Trim the fat. Less is more. If you don’t use it, you lose it. Most of us have heard these phrases before. The common thread they share is their emphasis on minimalism. Minimalism, in design, is a term that began in the arts as a term for producing simplified, yet avant garde work, but has been adopted into common nomenclature to express certain cultural trends.
I have been guilty of referring to myself as a minimalist in the past. There is something adventurous and rogue about the idea of purposefully living with less. It’s intoxicating to me. As I get older this idea becomes less of a personal mandate as I’m continually collecting responsibilities at a faster and faster pace. But nonetheless, there’s nothing I enjoy more than a good purge of my possessions. It not only clears room in my home for open space and new opportunities, but it also cleans my mental palate to become less cluttered and less weighed down by the accumulation of mental baggage, emotional saddlebags and anything not governed by functionality.
My typical rule of thumbs is, if you haven’t used an item in the past six months, then let it go. There are exceptions to the rule. Living in a seasonal country like Canada puts a kink in my system because things like snow tires and winter coats are absolutely essential, even though their active life is approximately four to five months a year. Purging yourself of seldom used items like old clothes, kitchen items and accumulated knick knacks will make life for people like myself so much easier.
So how does this figure into the world of design? Minimalism is everywhere. Reductive styles like Bauhaus and Constructivism were forged following the postmodern era creating iconic design figures like Frank Lloyd Wright, Dieter Rams and Tibor Kalman. Their design sensibilities and cultural voice have lived on to inspire the next generation of creatives, and has morphed and found itself a new place in our current state.
Being a so-called “minimalist”, one of the questions I’ve began to ask myself is, how much can I simplify or reduce before my lifestyle or design sensibilities become handicapped? Can minimalism be too reductive? I’m going to say yes. When the form of the item or action outweighs the function, then something is fundamentally wrong and not living up to its potential.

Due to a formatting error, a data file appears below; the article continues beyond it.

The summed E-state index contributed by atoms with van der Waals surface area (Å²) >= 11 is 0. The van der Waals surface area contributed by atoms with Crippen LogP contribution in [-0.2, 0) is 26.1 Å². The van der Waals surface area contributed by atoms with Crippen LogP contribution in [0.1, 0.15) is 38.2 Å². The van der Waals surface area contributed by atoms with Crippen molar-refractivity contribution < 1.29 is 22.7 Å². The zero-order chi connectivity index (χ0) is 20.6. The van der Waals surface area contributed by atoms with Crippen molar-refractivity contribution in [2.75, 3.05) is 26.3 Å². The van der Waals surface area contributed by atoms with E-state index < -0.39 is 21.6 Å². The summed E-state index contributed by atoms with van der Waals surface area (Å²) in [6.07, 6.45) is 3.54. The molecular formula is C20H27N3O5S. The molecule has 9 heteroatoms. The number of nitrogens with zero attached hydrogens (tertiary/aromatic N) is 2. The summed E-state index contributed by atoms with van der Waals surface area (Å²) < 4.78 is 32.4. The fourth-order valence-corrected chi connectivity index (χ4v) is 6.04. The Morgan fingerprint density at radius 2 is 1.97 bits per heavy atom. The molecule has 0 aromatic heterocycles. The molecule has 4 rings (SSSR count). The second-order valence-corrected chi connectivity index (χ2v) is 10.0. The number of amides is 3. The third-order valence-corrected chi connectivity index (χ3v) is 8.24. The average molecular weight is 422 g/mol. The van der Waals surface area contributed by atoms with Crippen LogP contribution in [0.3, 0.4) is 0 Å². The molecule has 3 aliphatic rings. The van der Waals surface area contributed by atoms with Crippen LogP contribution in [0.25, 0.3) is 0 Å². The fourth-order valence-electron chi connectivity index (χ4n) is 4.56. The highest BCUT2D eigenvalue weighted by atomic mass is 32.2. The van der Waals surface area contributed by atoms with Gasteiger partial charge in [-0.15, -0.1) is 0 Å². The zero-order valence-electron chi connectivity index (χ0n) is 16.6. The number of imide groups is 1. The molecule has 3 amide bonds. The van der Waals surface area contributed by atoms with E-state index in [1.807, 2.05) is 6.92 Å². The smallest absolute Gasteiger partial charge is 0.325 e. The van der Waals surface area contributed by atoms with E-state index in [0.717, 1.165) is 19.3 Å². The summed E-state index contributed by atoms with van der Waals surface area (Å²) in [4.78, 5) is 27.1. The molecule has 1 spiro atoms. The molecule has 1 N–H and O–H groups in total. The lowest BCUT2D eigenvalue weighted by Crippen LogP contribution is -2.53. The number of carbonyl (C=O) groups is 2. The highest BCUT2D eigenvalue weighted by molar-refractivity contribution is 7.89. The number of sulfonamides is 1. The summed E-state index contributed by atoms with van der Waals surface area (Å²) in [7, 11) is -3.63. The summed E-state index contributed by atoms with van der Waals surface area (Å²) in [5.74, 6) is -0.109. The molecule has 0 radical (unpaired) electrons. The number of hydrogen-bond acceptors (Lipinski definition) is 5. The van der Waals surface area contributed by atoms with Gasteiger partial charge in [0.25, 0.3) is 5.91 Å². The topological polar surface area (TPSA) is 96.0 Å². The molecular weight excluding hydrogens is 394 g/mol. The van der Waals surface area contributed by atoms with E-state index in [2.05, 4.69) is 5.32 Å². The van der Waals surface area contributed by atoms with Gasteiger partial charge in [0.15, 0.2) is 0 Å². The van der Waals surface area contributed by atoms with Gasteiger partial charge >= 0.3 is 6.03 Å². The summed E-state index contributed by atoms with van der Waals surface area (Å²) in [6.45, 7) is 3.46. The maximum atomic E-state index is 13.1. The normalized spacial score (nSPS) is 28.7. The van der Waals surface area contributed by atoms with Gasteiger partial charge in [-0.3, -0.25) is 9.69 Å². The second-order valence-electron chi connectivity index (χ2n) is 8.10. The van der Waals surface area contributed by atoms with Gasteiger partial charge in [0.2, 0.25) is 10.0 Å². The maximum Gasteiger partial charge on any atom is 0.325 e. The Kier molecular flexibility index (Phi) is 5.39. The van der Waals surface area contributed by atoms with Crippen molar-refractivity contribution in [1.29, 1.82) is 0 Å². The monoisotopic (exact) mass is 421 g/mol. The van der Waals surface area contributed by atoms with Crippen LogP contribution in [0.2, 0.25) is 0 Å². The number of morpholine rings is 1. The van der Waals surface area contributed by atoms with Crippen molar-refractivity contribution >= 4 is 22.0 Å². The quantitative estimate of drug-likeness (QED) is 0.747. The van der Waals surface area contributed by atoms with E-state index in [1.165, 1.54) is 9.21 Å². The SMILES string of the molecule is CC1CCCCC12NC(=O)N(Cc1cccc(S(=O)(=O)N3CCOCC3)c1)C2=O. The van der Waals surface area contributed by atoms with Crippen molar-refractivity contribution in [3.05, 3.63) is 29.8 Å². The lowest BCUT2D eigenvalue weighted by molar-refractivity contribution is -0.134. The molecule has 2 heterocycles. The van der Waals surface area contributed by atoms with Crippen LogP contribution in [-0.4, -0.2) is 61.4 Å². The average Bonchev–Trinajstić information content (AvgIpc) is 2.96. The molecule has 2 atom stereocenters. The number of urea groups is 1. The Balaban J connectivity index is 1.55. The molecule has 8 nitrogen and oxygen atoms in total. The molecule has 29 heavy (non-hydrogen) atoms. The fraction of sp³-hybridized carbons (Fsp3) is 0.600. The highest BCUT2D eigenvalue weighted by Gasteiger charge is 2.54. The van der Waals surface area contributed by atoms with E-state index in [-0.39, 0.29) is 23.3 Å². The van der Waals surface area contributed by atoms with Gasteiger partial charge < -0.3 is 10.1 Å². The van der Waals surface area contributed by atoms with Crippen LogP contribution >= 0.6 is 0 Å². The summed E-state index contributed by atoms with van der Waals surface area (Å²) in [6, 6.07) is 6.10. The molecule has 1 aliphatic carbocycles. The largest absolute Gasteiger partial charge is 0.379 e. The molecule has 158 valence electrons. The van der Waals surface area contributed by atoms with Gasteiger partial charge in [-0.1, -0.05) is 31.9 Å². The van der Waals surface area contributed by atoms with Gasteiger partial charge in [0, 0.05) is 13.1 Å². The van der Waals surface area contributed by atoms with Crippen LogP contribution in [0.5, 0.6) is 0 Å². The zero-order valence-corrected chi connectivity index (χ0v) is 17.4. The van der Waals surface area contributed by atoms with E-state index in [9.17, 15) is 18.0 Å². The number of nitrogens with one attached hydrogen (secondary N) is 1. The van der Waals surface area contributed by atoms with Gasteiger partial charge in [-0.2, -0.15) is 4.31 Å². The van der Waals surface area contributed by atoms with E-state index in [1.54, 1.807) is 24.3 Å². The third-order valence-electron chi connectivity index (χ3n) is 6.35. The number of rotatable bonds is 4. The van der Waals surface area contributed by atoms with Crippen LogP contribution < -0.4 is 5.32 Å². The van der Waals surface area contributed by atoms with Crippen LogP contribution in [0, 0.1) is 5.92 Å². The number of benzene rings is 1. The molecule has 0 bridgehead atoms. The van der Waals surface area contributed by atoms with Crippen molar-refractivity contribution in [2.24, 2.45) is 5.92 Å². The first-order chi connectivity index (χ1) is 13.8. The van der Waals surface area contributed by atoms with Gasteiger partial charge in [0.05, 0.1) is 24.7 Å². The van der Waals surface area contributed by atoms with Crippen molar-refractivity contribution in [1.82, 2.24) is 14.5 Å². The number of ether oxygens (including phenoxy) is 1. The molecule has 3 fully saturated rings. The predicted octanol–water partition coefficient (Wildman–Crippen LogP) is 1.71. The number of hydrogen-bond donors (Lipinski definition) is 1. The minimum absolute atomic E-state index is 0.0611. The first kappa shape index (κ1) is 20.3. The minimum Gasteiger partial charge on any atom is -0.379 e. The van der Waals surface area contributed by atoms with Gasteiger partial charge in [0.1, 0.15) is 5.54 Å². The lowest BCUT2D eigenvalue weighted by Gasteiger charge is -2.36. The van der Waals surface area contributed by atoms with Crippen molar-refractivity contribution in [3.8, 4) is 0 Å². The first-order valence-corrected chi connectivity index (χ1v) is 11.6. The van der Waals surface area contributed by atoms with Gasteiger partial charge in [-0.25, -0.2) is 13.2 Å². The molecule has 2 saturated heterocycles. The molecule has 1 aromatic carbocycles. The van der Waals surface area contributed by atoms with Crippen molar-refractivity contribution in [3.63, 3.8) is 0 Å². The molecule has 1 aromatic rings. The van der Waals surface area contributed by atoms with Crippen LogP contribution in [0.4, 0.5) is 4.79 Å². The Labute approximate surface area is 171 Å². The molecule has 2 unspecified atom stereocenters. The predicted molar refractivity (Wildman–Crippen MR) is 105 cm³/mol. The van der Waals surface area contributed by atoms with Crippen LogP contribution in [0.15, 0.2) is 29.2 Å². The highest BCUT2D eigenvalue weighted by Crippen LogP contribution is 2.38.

So where does the whole robbery thing come in? I assure you it’s coming. I just had to set the stage for this bazaar tale to unfold. With that being said, let me tell you a story about a foray into spacial design and how I tried to use a minimalist approach to solve a particular problem, which potentially led to the theft of $26,000 in smartphones.
Our objective was to update the look and functionality of the point of sale (POS) kiosk. Our goal was to create an attractive and accessible kiosk that competed with rival cellular providers located in ISC.
During the preliminary work phase I carried out various research and fact-finding methods such as conducting interviews with kiosk sales staff, consulting architectural manuals and developing a competitive analysis of the Touch Unwired competition.
The most significant research I conducted was visiting the Touch Unwired kiosk and interviewing their sales team. The questions I asked were simple and non-specific because I wanted to get an overall impression of the basic user experience. Some sample questions are as follows: what do you like about your current work station? What do you dislike about your current work station? What work station changes would make you happier? What circumstances would make your interactions with customers more significant?
The kiosk is located within an indoor confined commercial space, so I consulted the ISC contractor guidelines regarding mandatories, and familiarized myself with the vendor operations rules and regulations. The guidelines informed me of the structural regulations such as the kiosk height and measurements, building materials, electrical components, fire and safety standards, etc.